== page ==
That also includes resisting the temptation to constantly fling judgments at her, including positive judgments. If anything, now that I’m a parent it’s even harder for me to listen to what has become a verbal tic for a lot of adults: “Good job!” Every time parents and teachers praise kids, they’re telling them how to feel about what they did, stealing from them the opportunity to reflect on what they’ve done themselves and take genuine pride in it. My experience as a parent confirms that what kids really need from us is unconditional support, acknowledgment, encouragement, and, occasionally, informational feedback. What they do not need is an adult following them around saying, in effect, “You’ve met my standards, and I will dole out approval based on your continuing to do so.”
In Beyond Discipline, you write that the more we manage students, the more difficult it is for them to become sophisticated thinkers. Although teachers often fear losing control in a classroom, the opposite of control is not necessarily chaos.
Exactly: This false dichotomy is routinely used to justify unnecessary control over students. After I wrote Punished by Rewards, it became increasingly clear to me that underlying the particulars of grades or praise or timeouts is the fundamental issue of how willing we are as adults to share some of our authority with students. It’s hard to ask kids how we might solve a problem together because then we no longer have unilateral control over them. And that is frightening. It carries with it a whiff of something utterly unfamiliar and terrifying to most Americans: democracy.
I’m talking here about letting people—even small people—learn to make decisions about their own lives. Kids who are told what to do all day aren’t developing socially or ethically the way they could be, just as kids are not developing intellectually in a classroom driven backward by demands for Tougher Standards.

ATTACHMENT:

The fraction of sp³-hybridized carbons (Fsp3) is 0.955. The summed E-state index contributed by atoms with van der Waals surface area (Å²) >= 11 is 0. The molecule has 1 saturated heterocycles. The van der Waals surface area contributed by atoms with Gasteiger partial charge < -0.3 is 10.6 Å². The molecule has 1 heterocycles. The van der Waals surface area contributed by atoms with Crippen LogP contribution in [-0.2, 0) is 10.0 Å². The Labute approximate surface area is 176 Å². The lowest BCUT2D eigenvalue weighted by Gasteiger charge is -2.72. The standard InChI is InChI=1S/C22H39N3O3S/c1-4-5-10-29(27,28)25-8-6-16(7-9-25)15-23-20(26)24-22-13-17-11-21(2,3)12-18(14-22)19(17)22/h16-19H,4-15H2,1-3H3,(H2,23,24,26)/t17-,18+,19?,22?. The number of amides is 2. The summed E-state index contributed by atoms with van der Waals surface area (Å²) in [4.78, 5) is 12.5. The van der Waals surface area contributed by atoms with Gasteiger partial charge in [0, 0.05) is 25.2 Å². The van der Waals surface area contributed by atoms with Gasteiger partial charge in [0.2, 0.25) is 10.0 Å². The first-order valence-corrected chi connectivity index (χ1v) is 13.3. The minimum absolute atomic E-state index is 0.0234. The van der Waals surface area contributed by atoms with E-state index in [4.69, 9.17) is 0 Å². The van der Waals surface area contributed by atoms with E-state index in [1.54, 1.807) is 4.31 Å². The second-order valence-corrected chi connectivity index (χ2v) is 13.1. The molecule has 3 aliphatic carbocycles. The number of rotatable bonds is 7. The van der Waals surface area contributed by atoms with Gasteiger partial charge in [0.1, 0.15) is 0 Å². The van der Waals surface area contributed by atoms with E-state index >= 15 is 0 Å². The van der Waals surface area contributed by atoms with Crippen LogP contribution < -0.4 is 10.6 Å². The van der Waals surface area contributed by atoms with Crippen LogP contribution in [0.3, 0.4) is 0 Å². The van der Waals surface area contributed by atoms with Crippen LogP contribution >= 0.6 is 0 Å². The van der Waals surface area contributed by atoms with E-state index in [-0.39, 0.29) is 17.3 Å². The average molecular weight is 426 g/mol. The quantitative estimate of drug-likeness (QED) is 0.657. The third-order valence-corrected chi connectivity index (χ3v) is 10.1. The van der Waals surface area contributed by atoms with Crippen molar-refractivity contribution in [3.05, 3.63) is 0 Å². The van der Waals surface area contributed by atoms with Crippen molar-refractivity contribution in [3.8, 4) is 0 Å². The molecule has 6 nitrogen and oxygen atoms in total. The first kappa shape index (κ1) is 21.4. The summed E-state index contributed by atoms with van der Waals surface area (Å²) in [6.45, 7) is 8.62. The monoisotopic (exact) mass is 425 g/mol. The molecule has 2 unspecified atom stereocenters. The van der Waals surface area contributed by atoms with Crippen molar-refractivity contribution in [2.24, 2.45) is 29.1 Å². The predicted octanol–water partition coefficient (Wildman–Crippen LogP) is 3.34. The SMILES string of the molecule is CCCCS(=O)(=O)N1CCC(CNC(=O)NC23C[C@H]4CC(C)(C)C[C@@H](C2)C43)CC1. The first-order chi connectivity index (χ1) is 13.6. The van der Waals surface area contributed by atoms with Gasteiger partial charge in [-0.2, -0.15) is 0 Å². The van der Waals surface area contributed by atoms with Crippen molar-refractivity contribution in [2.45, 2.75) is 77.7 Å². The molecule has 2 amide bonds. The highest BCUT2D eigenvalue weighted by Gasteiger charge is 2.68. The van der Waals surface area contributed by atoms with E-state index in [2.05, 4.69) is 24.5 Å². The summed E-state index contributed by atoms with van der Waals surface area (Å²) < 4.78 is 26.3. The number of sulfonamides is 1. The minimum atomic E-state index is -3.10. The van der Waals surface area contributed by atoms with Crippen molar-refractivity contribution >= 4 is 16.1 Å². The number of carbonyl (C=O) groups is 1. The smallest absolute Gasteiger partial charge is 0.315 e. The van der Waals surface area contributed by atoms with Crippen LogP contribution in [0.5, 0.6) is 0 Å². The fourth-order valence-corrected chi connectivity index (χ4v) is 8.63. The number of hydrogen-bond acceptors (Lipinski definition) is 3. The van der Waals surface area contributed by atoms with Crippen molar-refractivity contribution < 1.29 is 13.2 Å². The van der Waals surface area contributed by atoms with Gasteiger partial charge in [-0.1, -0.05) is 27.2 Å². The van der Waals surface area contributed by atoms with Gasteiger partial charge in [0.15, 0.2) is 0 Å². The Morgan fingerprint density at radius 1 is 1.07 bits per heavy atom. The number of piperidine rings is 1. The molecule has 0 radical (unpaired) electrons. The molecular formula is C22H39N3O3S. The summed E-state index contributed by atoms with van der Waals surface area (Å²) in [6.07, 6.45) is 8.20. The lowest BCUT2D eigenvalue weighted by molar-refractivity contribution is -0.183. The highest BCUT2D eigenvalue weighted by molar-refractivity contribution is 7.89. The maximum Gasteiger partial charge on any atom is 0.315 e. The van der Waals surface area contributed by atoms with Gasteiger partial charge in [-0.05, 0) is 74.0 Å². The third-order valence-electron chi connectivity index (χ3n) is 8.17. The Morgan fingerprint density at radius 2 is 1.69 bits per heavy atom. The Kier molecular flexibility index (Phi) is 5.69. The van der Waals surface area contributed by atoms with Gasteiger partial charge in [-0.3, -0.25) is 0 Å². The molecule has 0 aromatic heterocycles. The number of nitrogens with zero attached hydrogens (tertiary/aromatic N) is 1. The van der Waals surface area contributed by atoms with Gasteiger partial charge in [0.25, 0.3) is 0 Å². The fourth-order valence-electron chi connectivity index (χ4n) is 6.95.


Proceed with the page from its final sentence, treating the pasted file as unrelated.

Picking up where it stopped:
Over the years, you’ve articulated a very coherent view of what schools could be. Through the course of your own education, how did you come to the views about things like control in the classroom, appropriate curriculum, and so on?
Well, there’s no single cause. My education was an uninterrupted exercise in low-level control with relatively few opportunities to experience real quality learning until I got to college.
In elementary school, I was a good student, but I was also a rebel. Once, in 5th grade, when a teacher gave us some busywork to do, I thought I might as well call it what it was, so I neatly headed my paper with my name, the date, and the word “busywork.” This did not go over well. In a way, I’ve been rebelling against that stuff ever since.
But that doesn’t mean I had a clear sense of how learning happens or what teaching could be like—even when I became a teacher. I did stuff that makes me cringe in retrospect. What I’ve learned about teaching and learning has been from watching teachers more talented than I, from reading the work of thoughtful educators, and from reviewing and thinking about research. I test these ideas out in various ways, and people are often kind enough to challenge my thinking. Which is only fair, considering that’s what I’m doing for them.